Ahhh sleep, how I’ve missed you so. But fear not, my dear friend, you will once again be a vital part of my life come tomorrow. Today, July 24, 2010, marked the end of the 97th Tour de France. And you know what that means: No more 3:30, 4:30, 5 a.m. alarm clock wake-up calls. No more squeaky office chairs and tapping keyboards in the wee hours of the morning (although, he did stop sitting in the chair and did stop Google-searching once he realized it impeded my sleep). No more bright TV lights. And no more excited husband waking me up an hour before I wanted to get up to watch the two-second time difference bruhaha between Contador and Schleck. “I thought you’d want to see it too,” he said, far too excited for any human being at 7:30 in the morning. I so could have waited for the PVR thank you very much.
And yet, I do have some pangs of sadness with the closing of the Tour, not being able to regularly see my Alberto Contador and sexy Andy Schleck and even cocky Mark Cavendish (I love his cockiness, of which he has every right to be – fastest cyclist alive!). And I know that Mario will tell me I can always watch other races on the Internet with him, but as much I do love drooling over the boys, I love my sleep way more!
After watching the time trial stage yesterday, Mario and I headed out to the Valley to do a time trial of our own … well, more like a turtle trial actually 😀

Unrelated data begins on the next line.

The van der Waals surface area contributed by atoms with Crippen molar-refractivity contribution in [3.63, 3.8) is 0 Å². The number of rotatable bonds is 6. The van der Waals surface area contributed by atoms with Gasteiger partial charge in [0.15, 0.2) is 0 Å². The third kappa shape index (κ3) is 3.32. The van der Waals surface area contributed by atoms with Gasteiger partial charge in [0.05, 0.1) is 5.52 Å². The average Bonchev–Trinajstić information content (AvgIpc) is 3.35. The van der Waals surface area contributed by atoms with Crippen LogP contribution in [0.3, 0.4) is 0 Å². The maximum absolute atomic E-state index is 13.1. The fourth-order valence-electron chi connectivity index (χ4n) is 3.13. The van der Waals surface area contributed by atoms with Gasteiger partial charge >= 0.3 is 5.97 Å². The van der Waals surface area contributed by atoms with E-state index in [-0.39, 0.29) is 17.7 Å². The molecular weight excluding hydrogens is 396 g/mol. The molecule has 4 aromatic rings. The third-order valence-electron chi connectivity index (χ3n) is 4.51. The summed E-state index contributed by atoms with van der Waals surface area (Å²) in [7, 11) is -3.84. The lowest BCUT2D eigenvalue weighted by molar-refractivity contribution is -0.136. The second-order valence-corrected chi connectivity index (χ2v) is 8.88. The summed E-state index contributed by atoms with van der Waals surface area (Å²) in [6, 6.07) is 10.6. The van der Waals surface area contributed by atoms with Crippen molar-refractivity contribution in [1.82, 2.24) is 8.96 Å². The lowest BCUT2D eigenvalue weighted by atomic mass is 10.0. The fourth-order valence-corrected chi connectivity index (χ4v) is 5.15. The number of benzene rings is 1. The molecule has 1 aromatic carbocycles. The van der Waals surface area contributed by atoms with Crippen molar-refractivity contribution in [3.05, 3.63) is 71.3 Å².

I’ve always thought that my thighs would have been perfect for speed skating; they’ve got a nice thick consistency to them, good muscle tone, perfect for the ice. But seeing as how I can’t skate worth crud, they should be just as good for speedy cycling, right? Wrong. After watching Fabian Cancellara give her in the time trial, completing 52 km in just 1:00:56, I was inspired. But alas and alack my thighs are not quite the tree-trunk thighs of Fabian Cancellara. In the same amount of time, I completed just 22 km.
It was a bit of a rough ride, which wasn’t much of a surprise. The route starts from my parent’s house in farm country and I’m quite familiar with it. And even though it’s not a long route, just 45 km, it’s a deceptive route that looks like it should be flat, but is so not flat at all – it kills me every time, especially in the last 5 km! And let me just say I much prefer the short, medium and long hills (even the nasty steep ones) that you can actually tell are hills to those damn roads that don’t look like hills at all. One second I was going 36 km/h and then the next I was down to like 15 km/h thinking what the hell, why can’t I go faster, I should be able to go faster, I’m not on a hill. Oh but I was.
I also had a bit of drama on the airstrip. Mario was a ways ahead and something in me just didn’t feel right, so I stopped (I figured he’d turn around at some point when he realized I was no longer behind him, especially given that I was more familiar with the route, and he did). I tested my blood sugars and they were 2.6 – yikes! Into my mouth went a few sugar pills and half a larabar, and a whole lotta water. Turns out I forgot to temporarily decrease my basal rate. Oops, my bad.
- 1:30 p.m. BG before: 7.7
- Distance: 45:14 km
- Average pace: 21.1 km/h
- Fastest pace: 60 km/h (thank you Gladwin hill that goes down into the flats.)
- Time: 2:07:34 (not even double the time got me up to Cancellara’s time!)
- 4 p.m. BG after 5.6